Fig. 7: Projections of population exposure to summertime hot extremes.
figure 7

a Population exposure to summertime compound hot extremes (purple lines), independent hot days (blue lines), and independent hot nights (green lines) across the Northern continents through the 21st century in the integrated scenario combining RCP4.5 (climate) and SSP1 (population) for a future with relatively low adaptation and mitigation challenges. b Same as a, but in the integrated scenario constituted by RCP8.5 (climate) and SSP3 (population) for a future with rapid growth in both greenhouse gas emissions and populations. Decadal-average MME (multi-model ensemble) means are indicated by dots connected by solid curves, with vertical bars framing the 5–95% range of all members’ projections. The vertical dashed line locates the year of 2030, after which compound hot extremes will become the type that populations in the Northern Hemisphere are most frequently exposed to.

The high similarity in temporal patterns of hazard (Fig. 6) and exposure (Fig. 7) demonstrates the dominant role of anthropogenically driven increases in hot extremes in determining increases in the hemispheric-scale population exposure. However, above estimates in population exposure only present a lower boundary, since the raw climate projections that we use for calculating exposure (rationale see the Methods section) underestimate future increases in compound heat hazards as addressed above. Underestimation in population exposure to compound hot extremes also arises from the insufficient land coverage in the analysis, with some highly populous areas like India unaccounted for (Supplementary Fig. 13).


In this study, we report observed changes in compound hot extremes across the Northern continents, with underlying mechanisms proposed and contributions from various external forcers quantified. On this basis, future changes in both heat hazards and population exposure to them are projected. These findings provide new insights into heat-related risk assessment and management. Added value in guiding adaptation and mitigation planning could be gained by further considering the vulnerability of various communities and sectors to these hot extremes. This better embracement of the risk framework calls for a closer multidisciplinary collaboration by sharing the data, methodology and knowledge among different fields. It is reasonable to expect that compound hot extremes are more dangerous to human health12, agriculture44, and ecology fields45, as this type impairs human and natural systems’ resilience to ambient excess heat.

The limited data availability over much of the Southern Hemisphere prohibits us from conducting a quasi-global-scale analysis. Although the Berkeley Earth Surface Temperature data set23 provides a global coverage by merging 14 databases of station observations, the data quality and availability still vary apparently with time and region, particularly at a daily scale critical to identify extremes. We also stress that the quality of observational data matters for detection–attribution–projection conclusions, even though the homogenized Berkeley data23 and non-homogenized HadGHCND22 provide very similar area-weighted time series at a hemispheric dimension here. Influences of data quality on detection–attribution–projection, however, may stand out more starkly in regional-scale analysis (e.g., Supplementary Fig. 1e, f).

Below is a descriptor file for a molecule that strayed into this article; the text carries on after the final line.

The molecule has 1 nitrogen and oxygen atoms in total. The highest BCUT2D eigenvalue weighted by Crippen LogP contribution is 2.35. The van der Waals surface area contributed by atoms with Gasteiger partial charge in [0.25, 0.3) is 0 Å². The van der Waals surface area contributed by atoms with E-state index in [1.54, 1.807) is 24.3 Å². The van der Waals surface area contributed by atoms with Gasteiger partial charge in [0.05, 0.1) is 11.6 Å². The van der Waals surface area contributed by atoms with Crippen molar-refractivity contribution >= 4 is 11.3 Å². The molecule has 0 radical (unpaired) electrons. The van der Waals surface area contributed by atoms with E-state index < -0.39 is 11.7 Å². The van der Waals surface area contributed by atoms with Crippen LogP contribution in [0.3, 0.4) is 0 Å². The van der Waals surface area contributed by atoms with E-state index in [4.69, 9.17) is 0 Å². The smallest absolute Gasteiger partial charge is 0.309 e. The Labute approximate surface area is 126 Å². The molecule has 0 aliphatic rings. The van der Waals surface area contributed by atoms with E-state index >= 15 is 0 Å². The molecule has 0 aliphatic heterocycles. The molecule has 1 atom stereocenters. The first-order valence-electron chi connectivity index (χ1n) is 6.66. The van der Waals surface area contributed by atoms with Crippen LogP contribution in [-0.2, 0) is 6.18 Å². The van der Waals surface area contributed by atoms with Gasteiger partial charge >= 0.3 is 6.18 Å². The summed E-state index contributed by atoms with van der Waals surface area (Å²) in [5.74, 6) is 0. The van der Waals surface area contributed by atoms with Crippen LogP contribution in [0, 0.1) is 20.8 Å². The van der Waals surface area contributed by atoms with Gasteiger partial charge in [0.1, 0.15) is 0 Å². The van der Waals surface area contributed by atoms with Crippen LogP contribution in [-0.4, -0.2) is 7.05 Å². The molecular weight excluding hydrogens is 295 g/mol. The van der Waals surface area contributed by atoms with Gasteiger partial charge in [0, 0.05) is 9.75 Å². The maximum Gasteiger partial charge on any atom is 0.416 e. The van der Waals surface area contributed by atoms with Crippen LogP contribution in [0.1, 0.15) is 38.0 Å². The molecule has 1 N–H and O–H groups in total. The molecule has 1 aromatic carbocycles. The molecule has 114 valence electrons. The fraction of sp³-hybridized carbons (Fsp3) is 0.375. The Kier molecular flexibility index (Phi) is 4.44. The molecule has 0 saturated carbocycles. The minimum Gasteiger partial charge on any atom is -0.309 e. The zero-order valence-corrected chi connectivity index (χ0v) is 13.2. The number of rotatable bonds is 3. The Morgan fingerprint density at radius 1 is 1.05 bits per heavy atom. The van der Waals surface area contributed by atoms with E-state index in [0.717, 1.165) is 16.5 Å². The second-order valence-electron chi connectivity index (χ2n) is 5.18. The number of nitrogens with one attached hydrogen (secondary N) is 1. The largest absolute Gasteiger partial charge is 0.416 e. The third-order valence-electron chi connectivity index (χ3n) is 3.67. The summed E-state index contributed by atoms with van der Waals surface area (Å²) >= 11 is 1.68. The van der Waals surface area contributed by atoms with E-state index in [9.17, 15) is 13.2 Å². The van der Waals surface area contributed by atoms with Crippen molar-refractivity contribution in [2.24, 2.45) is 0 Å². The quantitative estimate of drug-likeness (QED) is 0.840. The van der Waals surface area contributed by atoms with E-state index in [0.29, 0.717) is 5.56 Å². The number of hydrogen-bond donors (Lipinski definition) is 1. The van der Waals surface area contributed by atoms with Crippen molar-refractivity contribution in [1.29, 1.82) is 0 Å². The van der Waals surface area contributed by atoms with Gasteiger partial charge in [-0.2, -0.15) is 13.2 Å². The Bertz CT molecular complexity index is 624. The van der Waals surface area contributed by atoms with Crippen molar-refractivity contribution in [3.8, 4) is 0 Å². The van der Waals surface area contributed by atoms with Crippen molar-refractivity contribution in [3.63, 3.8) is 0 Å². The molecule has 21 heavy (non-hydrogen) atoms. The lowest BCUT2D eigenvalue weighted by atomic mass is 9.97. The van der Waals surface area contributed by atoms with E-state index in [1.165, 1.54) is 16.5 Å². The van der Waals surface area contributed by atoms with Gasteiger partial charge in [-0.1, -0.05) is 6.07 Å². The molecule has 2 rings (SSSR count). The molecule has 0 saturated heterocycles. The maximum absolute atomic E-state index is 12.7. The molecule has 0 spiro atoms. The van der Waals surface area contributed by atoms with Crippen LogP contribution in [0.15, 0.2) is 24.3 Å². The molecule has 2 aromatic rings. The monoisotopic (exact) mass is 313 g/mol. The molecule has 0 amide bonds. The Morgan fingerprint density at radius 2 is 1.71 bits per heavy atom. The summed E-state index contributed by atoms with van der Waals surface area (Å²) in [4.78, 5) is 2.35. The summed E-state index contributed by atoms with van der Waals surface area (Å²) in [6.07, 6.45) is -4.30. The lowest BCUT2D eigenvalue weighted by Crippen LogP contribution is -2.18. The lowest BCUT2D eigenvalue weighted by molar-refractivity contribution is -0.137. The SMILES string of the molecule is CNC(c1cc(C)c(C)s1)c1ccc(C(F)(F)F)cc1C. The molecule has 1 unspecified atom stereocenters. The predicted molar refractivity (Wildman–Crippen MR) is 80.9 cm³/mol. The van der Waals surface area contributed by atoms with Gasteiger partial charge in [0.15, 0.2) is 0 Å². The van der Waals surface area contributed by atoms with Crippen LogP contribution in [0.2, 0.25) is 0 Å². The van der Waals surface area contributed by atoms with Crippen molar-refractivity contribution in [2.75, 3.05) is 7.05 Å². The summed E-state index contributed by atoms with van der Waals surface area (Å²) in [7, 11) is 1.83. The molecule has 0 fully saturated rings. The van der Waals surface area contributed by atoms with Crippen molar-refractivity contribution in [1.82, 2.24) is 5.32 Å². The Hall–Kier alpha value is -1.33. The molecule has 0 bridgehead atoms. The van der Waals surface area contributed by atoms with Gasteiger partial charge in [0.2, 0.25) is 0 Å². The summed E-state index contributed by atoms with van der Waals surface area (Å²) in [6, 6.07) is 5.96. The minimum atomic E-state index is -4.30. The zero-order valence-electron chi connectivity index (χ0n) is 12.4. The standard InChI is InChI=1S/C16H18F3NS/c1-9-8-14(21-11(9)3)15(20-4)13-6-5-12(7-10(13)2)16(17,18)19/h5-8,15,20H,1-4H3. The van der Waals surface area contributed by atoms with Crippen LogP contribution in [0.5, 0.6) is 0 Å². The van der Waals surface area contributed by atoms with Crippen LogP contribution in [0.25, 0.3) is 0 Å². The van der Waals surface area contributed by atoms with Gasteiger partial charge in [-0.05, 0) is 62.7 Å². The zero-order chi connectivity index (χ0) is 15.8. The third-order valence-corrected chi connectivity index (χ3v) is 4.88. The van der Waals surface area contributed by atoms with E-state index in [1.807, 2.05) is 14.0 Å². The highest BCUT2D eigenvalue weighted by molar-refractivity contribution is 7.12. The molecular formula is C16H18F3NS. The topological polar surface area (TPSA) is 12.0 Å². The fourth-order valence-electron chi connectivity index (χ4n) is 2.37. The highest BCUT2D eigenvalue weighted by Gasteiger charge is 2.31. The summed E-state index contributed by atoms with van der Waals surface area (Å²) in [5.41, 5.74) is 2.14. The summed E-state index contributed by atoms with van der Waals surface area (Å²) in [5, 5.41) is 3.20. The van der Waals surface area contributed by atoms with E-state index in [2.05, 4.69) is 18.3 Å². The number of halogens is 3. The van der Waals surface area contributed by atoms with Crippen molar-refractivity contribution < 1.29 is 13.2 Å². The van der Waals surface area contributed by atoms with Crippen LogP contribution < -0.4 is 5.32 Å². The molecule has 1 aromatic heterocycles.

Although previous studies have highlighted the importance of increasing summer-mean temperatures to hot day or night changes46,47, this is the first study confirming the dominant role of general warming in observed increases in compound hot extremes. There are contrasting evidences indicating that changes in temperature variability also played an important or even determinant role in inducing changes in hot extremes at regional scales (e.g., North America)48,49 or in producing extraordinarily intense cases50. These inconsistencies may stem from different data sets and methods used to quantify changes in the shape of temperature distribution51, as well as from distinct temporal- and spatial-scales being considered52.

We also note that projections of compound hot extremes show increasingly large intermember/intermodel spread, which is markedly larger than that of daytime/nighttime event projections (Fig. 6). In light of our physical interpretations (Fig. 3) and other recent studies53,54, this large spread may be linked to increasingly diverging projections of precipitation and resultant discrepancies in land–air interaction physics. So more trustworthy projections of compound hot extremes with reduced uncertainties, particularly at a regional scale, should be built on deeper mechanism understandings, including synoptic dynamics and local-to-regional surface energy balance as well as their responses to anthropogenic forcings54. At continental to global scales, both our statistical analysis (Fig. 2e, f) and some existing literature16,31 strongly suggest that changes in synoptic dynamic–thermodynamic drivers are likely secondary to the direct radiative forcing of increasing GHGs in driving long-term changes in compound hot extremes.


Observations and simulations

Gridded observations of near-surface Tmax and Tmin at a horizontal resolution of 3.75° longitude × 2.5° latitude are taken from the HadGHCND data set22. Considering the availability of observations for producing this data set, we focus our analysis on the Northern Hemisphere land areas. Only grid-boxes with no more than one missing value for Tmax/Tmin over 1960–2012 are used. The single missing value is infilled by the average of its neighboring 2 days’ observations. To test the sensitiveness of trend estimates to the choice of data set, we also use daily Tmax and Tmin observations from the Berkeley Earth Surface Temperature data set23, which are re-gridded onto 3.75° × 2.5° grids following the HadGHCND’s resolution and geography and then masked by the observation availability in the HadGHCND.